One educator issues a challenge to all: skip the Scantron and discover what students really know
Ed. note: This year the editors selected ten stories we believe either highlighted an important issue in 2015 and/or signaled the beginning of an escalating trend or issue for 2016 (look for No. 1 on Dec. 31). This April piece, on the difference between testing vs. assessing, was published as part of Innovation In Action, a monthly column from the International Society of Technology in Education focused on exemplary practices in education.
During the first day of the semester, one of my students commented: “Your class is the easiest class I have this semester. You don’t have any tests.” I laughed, but the student was serious.
I teach graduate level courses about educational technology, such as Online Tools for Teaching and Learning. The thought of asking students to take tests to show their knowledge had never crossed my mind. My goal has always been to design courses that capture the interest of the students and inspire them to take charge of their learning. I just don’t think that tests can capture my students’ true learning experiences.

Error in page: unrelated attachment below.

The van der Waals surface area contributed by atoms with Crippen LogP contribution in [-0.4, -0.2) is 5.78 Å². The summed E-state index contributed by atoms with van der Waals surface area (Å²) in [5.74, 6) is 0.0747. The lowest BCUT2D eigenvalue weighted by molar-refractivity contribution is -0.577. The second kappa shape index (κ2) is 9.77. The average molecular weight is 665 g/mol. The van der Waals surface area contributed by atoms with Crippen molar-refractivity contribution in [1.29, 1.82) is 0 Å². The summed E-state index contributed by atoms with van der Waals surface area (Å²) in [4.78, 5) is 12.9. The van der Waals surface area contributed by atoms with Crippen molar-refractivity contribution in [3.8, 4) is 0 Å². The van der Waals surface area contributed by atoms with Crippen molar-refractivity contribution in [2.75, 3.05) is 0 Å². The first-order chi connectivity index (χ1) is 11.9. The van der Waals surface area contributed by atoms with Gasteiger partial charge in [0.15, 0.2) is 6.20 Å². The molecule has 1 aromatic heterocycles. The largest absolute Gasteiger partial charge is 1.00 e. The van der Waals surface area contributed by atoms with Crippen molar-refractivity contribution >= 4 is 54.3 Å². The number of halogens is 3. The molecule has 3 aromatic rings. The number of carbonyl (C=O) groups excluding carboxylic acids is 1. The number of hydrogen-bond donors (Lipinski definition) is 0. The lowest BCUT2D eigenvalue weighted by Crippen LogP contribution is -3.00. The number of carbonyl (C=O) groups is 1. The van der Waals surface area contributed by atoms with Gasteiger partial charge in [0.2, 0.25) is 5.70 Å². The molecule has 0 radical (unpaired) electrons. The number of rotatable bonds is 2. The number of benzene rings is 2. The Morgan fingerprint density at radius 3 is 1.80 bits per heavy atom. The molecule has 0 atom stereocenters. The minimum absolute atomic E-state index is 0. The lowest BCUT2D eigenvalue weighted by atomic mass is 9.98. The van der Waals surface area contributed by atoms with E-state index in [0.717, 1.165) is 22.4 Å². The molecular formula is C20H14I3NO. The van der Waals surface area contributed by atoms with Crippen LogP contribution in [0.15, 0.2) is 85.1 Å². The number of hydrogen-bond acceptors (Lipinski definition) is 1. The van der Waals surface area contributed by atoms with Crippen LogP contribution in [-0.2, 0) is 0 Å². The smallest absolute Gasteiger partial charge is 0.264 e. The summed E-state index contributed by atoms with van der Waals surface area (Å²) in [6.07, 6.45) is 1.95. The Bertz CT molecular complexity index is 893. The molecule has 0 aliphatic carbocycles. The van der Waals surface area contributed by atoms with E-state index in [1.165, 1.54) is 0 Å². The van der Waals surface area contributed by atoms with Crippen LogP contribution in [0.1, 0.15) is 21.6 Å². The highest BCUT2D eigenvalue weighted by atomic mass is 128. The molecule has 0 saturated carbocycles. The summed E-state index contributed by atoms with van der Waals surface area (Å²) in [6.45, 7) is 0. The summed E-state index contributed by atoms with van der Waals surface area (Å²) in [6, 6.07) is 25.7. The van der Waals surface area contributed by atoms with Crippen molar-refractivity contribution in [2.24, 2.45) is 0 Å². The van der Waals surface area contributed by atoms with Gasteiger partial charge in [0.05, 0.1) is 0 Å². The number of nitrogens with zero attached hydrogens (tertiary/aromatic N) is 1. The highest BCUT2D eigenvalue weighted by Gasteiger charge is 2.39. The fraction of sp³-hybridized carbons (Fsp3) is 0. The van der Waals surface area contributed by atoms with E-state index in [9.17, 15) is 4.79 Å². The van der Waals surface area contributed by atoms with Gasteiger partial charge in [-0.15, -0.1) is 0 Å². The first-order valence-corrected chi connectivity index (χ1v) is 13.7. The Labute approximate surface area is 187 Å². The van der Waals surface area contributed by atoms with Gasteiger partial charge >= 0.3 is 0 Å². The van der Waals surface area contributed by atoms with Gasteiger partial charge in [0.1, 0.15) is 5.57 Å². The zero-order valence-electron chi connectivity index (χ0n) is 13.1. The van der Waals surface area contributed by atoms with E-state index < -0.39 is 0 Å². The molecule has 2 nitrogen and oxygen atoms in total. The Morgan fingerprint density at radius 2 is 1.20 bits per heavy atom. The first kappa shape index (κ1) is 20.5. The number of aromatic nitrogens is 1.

Don’t get me wrong, I still assess learning. I just do it in a way in which students often don’t realize that they are being assessed. For ongoing, formative assessment, I ask my students to design, discuss, build, create, present, reflect, and share. My students create videos, interactive timelines, 3D models, animations, tutorials, websites, wikis, blogs, interactive images, digital stories, podcasts, screencasts, presentations, mindmaps, and collaborative essays, to name a few examples.
These “creative products,” as I call them, allow my students to demonstrate their mastery in a variety of ways and provide me with a way to assess what my students are learning during class and make adjustments to my instruction.
Next: How to change assessment practices